Joseph Kestler, the eponymous magician/scholar of "The Cabalist," thinks he's onto something--no less than the solution to the age-old question of what the cosmos is really about. Through the power of words, he's discovered he can manipulate raindrops and locusts and even a puppy into quietude and motion, and he's also made some inroads into translation of the cabala that are ground breaking. But he's ill, and may not be able to finish his work before he dies. He needs help. And he's got a demonically mischievous little boy plaguing him, whom he calls the Catcher because of the little boy's hobby--fishing with rope and hook, from the balcony of his Venice apartment down onto the piazza below, for hapless cats. There are many hapless cats in Venice, and when the Catcher catches them, he has the disturbing habit of dismembering them and leaving errant paws around for Joseph to find. The Catcher's name, it seems, is Giuseppe--Joseph, in Italian.
In his magical world of sorcery, word-play, doppelgangers, and narrative switches from first to third person, allowing us to be close to Joseph, then to observe him through a self-reflexive narrator who admits the artifice of this whole creation in the world's most artificial city, we are clearly in known literary territory--that of Borges-land, Nabokov-land, those writers who were as fascinated with the act of creation, the creativity of reading, the magic and power of words and information, as they were with the problems of creation of verisimilitude which face writers. Writing is not child's play, these authors seemed to be saying; neither should reading be.
Amanda Prantera's prose is not as dense as Nabokov's. Her ideas do not spiral out into cerebral mysticism as Borges' sometimes do. But this novel is not as satisfying as it should be, even given the awesome task she's undertaken in entering such clearly marked territory, because somehow one doesn't care enough about Joseph.
"Natural magic be blowed. He had tried Ficino's diet, and had nibbled conscientiously on white sugar and cinnamon for hours on end. He had bought himself a saffron-yellow dressing gown on Diaceto's suggestion, and when it had turned out to be not only useless but unbecoming as well, he had replaced it by a coal-black one--reputedly a good colour for getting on the right side of Saturn . . . . During one shaming-period, he even seemed to remember getting up at daybreak and chanting Pletho's hymns to the rising sun. And what had all this brought him? Nothing. Nothing at all, except a sore throat, and nagging indigestion from too much cinnamon in his food." The charm of Prantera's prose is evident, her gentle humor and her imagination. But also evident is the problem with Joseph--for the most part, he is alone with his thoughts, without strong connections to any other characters.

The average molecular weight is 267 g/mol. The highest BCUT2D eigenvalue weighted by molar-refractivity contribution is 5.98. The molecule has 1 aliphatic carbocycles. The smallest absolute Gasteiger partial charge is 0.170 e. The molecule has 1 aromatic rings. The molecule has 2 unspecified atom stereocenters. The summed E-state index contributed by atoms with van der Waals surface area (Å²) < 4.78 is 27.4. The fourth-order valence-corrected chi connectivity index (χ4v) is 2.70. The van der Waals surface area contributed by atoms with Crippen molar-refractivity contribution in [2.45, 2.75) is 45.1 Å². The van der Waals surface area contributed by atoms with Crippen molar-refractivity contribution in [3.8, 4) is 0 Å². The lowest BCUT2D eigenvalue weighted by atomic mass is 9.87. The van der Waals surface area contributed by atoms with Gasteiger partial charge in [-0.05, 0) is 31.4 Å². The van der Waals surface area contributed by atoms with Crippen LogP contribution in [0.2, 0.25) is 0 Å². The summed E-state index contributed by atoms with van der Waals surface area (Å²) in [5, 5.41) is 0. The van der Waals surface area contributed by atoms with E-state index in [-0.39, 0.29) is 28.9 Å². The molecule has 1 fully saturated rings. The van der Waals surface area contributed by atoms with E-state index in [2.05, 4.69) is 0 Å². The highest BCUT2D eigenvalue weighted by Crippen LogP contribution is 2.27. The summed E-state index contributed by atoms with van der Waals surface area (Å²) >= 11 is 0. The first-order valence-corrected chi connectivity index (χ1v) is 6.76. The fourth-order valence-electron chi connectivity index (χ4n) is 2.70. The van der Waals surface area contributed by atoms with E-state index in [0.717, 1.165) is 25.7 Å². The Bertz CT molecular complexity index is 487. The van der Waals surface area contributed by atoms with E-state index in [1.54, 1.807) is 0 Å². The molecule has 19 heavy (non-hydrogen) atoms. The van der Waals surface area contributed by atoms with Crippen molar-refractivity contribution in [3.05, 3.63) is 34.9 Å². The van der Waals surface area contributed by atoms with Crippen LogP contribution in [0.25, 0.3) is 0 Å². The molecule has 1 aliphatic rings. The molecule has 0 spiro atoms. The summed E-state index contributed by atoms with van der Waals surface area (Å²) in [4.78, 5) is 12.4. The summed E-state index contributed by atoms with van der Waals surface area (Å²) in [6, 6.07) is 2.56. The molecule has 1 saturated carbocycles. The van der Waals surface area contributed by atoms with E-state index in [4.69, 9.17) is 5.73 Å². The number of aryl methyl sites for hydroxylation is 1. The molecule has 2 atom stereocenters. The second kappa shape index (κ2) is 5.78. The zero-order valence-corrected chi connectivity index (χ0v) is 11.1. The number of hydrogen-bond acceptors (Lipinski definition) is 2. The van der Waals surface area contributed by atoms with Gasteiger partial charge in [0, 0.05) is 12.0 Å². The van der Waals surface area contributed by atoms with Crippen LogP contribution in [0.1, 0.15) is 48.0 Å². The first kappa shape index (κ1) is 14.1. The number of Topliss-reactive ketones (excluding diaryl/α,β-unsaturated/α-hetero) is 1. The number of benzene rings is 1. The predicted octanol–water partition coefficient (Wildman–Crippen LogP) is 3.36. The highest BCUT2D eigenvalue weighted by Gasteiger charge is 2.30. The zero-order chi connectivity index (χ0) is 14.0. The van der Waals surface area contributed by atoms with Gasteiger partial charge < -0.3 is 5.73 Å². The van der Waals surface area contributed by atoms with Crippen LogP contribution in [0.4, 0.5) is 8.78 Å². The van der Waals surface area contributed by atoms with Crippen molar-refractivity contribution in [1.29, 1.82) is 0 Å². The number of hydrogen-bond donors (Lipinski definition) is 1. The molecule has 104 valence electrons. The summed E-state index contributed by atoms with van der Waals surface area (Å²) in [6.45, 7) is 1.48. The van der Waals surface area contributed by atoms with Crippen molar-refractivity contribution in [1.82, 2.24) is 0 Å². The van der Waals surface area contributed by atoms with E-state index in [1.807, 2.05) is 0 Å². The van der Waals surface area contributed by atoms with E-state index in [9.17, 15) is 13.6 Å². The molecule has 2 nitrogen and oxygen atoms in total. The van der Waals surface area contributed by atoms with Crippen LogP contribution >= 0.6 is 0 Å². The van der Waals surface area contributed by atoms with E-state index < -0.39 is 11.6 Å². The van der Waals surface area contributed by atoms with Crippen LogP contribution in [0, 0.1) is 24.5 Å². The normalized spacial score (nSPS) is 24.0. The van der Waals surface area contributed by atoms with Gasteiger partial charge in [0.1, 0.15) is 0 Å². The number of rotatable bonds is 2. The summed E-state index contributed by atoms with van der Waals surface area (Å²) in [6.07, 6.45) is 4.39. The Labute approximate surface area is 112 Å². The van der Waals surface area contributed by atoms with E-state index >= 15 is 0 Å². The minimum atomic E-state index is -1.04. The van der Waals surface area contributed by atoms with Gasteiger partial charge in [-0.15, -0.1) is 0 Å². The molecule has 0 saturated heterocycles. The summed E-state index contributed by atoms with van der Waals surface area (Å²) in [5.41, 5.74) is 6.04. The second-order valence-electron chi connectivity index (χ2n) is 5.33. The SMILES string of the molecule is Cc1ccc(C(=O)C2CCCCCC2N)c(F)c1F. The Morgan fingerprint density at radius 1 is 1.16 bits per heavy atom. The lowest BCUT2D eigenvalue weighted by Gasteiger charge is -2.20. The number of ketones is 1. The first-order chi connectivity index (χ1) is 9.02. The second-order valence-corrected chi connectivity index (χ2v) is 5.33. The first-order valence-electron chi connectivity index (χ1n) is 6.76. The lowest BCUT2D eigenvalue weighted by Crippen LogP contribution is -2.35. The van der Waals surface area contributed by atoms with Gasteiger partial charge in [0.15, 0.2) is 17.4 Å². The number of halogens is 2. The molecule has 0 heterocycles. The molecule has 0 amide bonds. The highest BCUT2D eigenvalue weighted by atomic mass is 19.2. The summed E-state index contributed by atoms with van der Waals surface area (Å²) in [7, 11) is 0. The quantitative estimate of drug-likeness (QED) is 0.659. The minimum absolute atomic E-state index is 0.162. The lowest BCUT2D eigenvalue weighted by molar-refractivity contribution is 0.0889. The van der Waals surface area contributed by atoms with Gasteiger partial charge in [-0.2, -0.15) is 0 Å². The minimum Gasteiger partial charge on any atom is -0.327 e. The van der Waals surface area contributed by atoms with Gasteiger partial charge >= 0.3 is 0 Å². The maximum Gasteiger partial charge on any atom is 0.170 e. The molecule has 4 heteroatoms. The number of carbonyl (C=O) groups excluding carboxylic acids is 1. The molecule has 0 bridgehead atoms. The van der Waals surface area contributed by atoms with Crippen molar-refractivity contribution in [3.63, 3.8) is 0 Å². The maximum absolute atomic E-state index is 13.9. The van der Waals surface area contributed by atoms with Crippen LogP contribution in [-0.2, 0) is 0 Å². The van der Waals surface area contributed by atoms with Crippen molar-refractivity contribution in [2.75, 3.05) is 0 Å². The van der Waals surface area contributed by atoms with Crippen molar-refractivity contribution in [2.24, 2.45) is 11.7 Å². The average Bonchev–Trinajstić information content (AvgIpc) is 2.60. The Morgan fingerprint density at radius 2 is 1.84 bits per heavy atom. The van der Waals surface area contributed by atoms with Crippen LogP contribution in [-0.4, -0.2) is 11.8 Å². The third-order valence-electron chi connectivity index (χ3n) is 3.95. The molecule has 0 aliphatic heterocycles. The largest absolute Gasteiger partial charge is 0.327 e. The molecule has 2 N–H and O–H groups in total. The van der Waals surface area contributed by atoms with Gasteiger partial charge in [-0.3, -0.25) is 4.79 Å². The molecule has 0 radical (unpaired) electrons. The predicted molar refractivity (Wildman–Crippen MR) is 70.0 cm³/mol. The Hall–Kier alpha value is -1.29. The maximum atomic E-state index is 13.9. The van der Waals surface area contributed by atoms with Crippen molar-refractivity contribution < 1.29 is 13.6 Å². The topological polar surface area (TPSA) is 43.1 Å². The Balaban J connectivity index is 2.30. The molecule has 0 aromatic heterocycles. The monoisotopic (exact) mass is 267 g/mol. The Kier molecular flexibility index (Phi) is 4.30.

Because of this, one develops an unhealthy concern for the puppy he adopts. Might it fall into the hands of the Catcher? And the Catcher himself is much more interesting than Joseph--is this a real little boy, a ghost, a devil? When the main character fades into the background and one finds himself reading quickly through paragraphs for some further mention of a puppy and a demon-child, something in the delicate balance of plot and character and style is askew.
It must be said that the book has a terrific ending. When all the unraveling is in the process of occurring, one is enthralled. Joseph is more in the world, dealing directly with the Catcher and with his life's work, then, and the reader finally discovers how much of the plot has been Joseph's febrile imaginings and how much has truly been magical happenstance. This is when Prantera is best. When she is being tricky with her narrator, trying to remind her audience that she knows she's creating a dainty artificial mechanism, and allowing Joseph to sit still and ponder, the novel is weakest. When she sets her characters free in her plot, allows them to actively pursue their obsessions, this book becomes both compelling and delightful.